Intoxicated by this progress on my "to do" list, I also sat down with an issue of "Aquarium Fish Magazine" and wrote out a classified ad. This ad promotes my yahoo discussion group, the Feeder Guppy Rescue League. This curious institution, which I founded as a satiric homage to those "cull" guppies sold 12 for a dollar to be fed to other fish, actually has 4 members these days. Two members just joined recently. I decided that the way to attract members was to advertise in a prominent trade magazine for tropical fish. Accordingly, in December, a strident call for members in the Feeder Guppy Rescue League (JOIN THE RESCUE!) will appear in the section called "Aquarium Societies". I faxed it off to California.
A sales rep called Zack called me, obviously as amused by my ad copy as I was while writing it. You can do a lot of satire in 20 words, if you hold your fins right. It's an extravagance, I suppose, spending any money on what is, after all, a yahoo lark, but sometimes life requires bold strokes, and I am shimmering my guppy colours as best as I can.
Meanwhile, the quest for the elusive tank hood may reach fruition. An eBayer in Plano is selling on a "must pick up" at a reasonable price. Assuming I win the auction (and I plan, more or less, to win the auction), I'll soon have the final bit of equipment for my new feeder guppy tank. Another item on the "to do" list done, if it pans out. If not, I've found a place to get one for just a little more money.
I also found internet places on aquarium fish which said I could promote my Feeder Guppy Rescue League for free, and
I realized that with more homework, I can find more places to run chess tournaments more cheaply. But right now I'm feeling excited that I can make things happen, and I can make things work, and nobody will care but me, but I will care. I will.
I suppose my loner tendency must be giving way to some form of reach-out to others. But in some ways, my goal is less to connect than to give my life a certain color. The first time I heard a symphony by Sibelius, the symphony program exhorted me to "see" the music as splashes of color threading the cold northern night. That's what I'm doing. I won't even ask for donations. When I turn on my shortwave, it seems as though Reverend Gene Scott is always running about 10 frequencies, so that I have to dodge about a bit to find Radio Havana, Radio Beijing or Radio New Zealand. But I want to evangelize for my causes without profit motive. I want a life where people play blitz chess and raise feeder guppies.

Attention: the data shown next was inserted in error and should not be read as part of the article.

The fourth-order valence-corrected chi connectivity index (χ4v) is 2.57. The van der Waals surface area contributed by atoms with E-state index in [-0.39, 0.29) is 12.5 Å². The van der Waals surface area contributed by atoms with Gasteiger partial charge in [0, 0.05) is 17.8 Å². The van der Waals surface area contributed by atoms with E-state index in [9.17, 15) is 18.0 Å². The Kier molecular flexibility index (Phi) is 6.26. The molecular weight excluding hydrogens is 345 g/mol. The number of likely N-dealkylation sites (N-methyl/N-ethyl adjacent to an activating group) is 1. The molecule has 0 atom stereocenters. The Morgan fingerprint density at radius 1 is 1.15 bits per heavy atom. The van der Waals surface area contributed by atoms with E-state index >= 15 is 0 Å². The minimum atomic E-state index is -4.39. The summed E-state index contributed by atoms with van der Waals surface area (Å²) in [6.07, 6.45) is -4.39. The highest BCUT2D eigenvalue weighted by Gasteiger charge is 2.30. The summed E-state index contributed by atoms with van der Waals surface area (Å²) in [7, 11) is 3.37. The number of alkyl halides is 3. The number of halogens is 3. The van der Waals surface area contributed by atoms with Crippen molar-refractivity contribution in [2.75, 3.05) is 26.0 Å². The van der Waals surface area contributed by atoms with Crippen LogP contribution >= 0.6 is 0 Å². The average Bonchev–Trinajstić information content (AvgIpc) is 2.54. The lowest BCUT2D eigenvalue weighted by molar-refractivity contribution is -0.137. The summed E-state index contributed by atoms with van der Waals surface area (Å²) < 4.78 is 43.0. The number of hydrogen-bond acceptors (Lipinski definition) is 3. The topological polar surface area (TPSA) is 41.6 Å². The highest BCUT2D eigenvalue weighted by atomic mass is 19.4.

But in "Blazing Apostles", my favorite anti-religious-evangelists song (edging out "Thank God It's Not Christmas" by a nose),the song ends with a phone answering system repeating "good evening, blazing apostles, may I help you?".
I love writing in this journal, but I notice how repetitive I become. I need to explore worlds of livebearers, cacti and chess-playin' demons (or daemons) a bit, so that I can see the colors blaze across what I write. Heaven knows that my Free Internet Chess Server rating could use the practice.
Tonight I wondered about a quite elderly Englishwoman I met in college when I was in London for a Summer. Her name was Mrs. Hewison. We met at St. Martin's of the Fields Church, where we were both attending a service. She spent a couple of subsequent weekend afternoons touring me here and there. She made what was already a very colorful Summer into a truly delightful Summer. I didn't keep in touch afterward. She's no doubt gone by now. In the time before I went to London, I dreamed of meeting some cute Brit girl, who would paralyze me with her deep intelligence, deep conversation, incredible patience, and passionate kiss. Instead, I was entirely dateless, but visiting Southwark Cathedral with someone my grandmother's age who complained bitterly if people ran the "don't walk" signs and cautioned me that her neighbors were horrible gossips. But I've never forgotten Mrs. Hewison, who was, like Sibelius, a set of bright colors cannon-shot out into a time that otherwise might have gotten cold. So I've got my own fingerpaints out, and I'm aiming to paint a chessboard, a fish tank, and the open sky.